Clouds are a natural phenomenon that is surprisingly diverse, despite how uniform they may seem at first. There are a lot of different kinds of clouds which don’t appear that different at first glance, though if you take a few moments you’ll quickly realize that today’s clouds probably don’t look at all similar to yesterday’s. This article will focus on clouds that fall into the ‘middle’ spectrum of the cloud scale.
As with any other type of cloud, middle clouds are defined primarily by the level of their base (not their top, which can stretch as high into the atmosphere as it wants). Middle clouds are those that begin at roughly 6,500 feet or above, to a maximum height of over 20,000 feet. Some of these clouds can also classify as low level clouds, often due to the presence of an overabundance of water droplets or ice crystals that lead to precipitation. Because middle clouds appear fairly high in the troposphere their contents can range from water to ice, depending on the altitude and the overall weather/season of the day.
The first type of middle cloud is the altocumulus. Appearing in the sky as a series of small, often closely-clustered puffballs, altocumulus clouds are typically quite white in appearance and very light and flighty. Altocumulus clouds could almost be seen as ‘developing’ clouds in that they usually signify the development of heavier rain or storm clouds later on in the day.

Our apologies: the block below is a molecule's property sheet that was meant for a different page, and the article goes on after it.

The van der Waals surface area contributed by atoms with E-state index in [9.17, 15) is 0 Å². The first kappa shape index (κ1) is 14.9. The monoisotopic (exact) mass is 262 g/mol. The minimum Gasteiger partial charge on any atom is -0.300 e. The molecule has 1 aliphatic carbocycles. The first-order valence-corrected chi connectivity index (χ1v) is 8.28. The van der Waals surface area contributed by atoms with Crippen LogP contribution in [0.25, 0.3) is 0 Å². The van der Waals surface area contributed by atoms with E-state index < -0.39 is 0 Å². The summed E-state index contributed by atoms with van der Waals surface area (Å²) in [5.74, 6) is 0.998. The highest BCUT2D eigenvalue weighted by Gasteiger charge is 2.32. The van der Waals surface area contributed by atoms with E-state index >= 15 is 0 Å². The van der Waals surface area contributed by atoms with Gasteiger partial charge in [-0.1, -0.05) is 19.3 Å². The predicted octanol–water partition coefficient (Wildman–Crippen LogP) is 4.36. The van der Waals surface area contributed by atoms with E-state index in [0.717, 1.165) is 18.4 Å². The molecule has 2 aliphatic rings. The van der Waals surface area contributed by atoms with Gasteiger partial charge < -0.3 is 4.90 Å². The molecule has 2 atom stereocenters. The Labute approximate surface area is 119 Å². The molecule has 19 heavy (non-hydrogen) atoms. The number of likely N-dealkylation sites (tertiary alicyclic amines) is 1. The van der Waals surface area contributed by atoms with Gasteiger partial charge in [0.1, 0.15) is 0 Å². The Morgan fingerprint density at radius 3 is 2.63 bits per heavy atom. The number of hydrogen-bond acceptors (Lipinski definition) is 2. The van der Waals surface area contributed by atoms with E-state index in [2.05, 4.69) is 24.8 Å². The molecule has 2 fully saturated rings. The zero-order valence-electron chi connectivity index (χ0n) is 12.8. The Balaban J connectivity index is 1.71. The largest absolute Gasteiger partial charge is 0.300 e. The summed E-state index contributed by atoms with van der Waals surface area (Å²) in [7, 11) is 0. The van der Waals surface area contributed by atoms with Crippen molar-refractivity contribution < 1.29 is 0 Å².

The second type of middle cloud is the altostratus. Like low-flying stratus clouds altostratus clouds usually appear in long, unbroken bands that can cover the sky with white or grey, often covering the sun or rendering it somewhat mute. Like altocumulus clouds these formations typically herald incoming precipitation, though usually not thunderstorms.
The third type is a variation of the altostratus, the nimbostratus. These clouds, loaded down with precipitation, fly lower than most middle clouds and appear as darker versions of altostratus clouds. Depending on the season and the temperature of the atmosphere they can release either rain or snow, and the presence of precipitation is what differentiates nimbostratus from altostratus.
As with any types of clouds, whether they’re low, middle or high, identification of middle clouds takes practice and reference back to experts and pictures of similar clouds. Altocumulus clouds, for example, are not always going to appear in the same small concentrations, and thus can be difficult to identify without some experience. Keep your eyes on the skies and soon enough you’ll be able to ID each brand without even having to think about it.
Lloyd, Julie. A Pocket Guide to Weather. Parragon Books, 2007.
Forecasting Weather by the Clouds
Wikipedia: Altostratus Clouds